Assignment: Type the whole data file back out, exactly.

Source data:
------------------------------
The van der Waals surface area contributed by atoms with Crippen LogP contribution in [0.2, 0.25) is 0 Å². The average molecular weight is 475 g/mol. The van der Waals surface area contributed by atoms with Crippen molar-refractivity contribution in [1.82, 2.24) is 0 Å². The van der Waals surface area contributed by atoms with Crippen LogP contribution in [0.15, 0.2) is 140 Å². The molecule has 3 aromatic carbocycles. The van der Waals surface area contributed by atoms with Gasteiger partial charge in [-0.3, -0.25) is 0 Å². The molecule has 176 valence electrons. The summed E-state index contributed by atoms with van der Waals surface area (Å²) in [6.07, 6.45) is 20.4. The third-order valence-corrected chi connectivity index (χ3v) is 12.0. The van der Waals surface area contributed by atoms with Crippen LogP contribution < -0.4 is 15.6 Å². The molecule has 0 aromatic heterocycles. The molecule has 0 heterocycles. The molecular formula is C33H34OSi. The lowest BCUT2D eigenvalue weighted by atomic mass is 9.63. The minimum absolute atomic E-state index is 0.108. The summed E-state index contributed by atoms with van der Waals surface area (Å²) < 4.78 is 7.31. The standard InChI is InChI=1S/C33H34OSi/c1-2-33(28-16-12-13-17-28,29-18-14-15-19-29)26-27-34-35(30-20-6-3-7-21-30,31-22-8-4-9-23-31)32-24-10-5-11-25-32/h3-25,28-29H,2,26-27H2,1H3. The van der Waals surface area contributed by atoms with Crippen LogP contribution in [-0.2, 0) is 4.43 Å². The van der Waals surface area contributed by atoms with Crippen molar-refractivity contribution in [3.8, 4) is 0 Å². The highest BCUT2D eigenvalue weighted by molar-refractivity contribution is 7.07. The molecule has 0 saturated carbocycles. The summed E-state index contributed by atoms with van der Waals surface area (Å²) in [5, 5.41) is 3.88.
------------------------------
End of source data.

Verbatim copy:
The van der Waals surface area contributed by atoms with Crippen LogP contribution in [0.2, 0.25) is 0 Å². The average molecular weight is 475 g/mol. The van der Waals surface area contributed by atoms with Crippen molar-refractivity contribution in [1.82, 2.24) is 0 Å². The van der Waals surface area contributed by atoms with Crippen LogP contribution in [0.15, 0.2) is 140 Å². The molecule has 3 aromatic carbocycles. The van der Waals surface area contributed by atoms with Gasteiger partial charge in [-0.3, -0.25) is 0 Å². The molecule has 176 valence electrons. The summed E-state index contributed by atoms with van der Waals surface area (Å²) in [6.07, 6.45) is 20.4. The third-order valence-corrected chi connectivity index (χ3v) is 12.0. The van der Waals surface area contributed by atoms with Crippen LogP contribution < -0.4 is 15.6 Å². The molecule has 0 aromatic heterocycles. The molecule has 0 heterocycles. The molecular formula is C33H34OSi. The lowest BCUT2D eigenvalue weighted by atomic mass is 9.63. The minimum absolute atomic E-state index is 0.108. The summed E-state index contributed by atoms with van der Waals surface area (Å²) < 4.78 is 7.31. The standard InChI is InChI=1S/C33H34OSi/c1-2-33(28-16-12-13-17-28,29-18-14-15-19-29)26-27-34-35(30-20-6-3-7-21-30,31-22-8-4-9-23-31)32-24-10-5-11-25-32/h3-25,28-29H,2,26-27H2,1H3. The van der Waals surface area contributed by atoms with Crippen LogP contribution in [-0.2, 0) is 4.43 Å². The van der Waals surface area contributed by atoms with Crippen molar-refractivity contribution in [3.8, 4) is 0 Å². The highest BCUT2D eigenvalue weighted by molar-refractivity contribution is 7.07. The molecule has 0 saturated carbocycles. The summed E-state index contributed by atoms with van der Waals surface area (Å²) in [5, 5.41) is 3.88.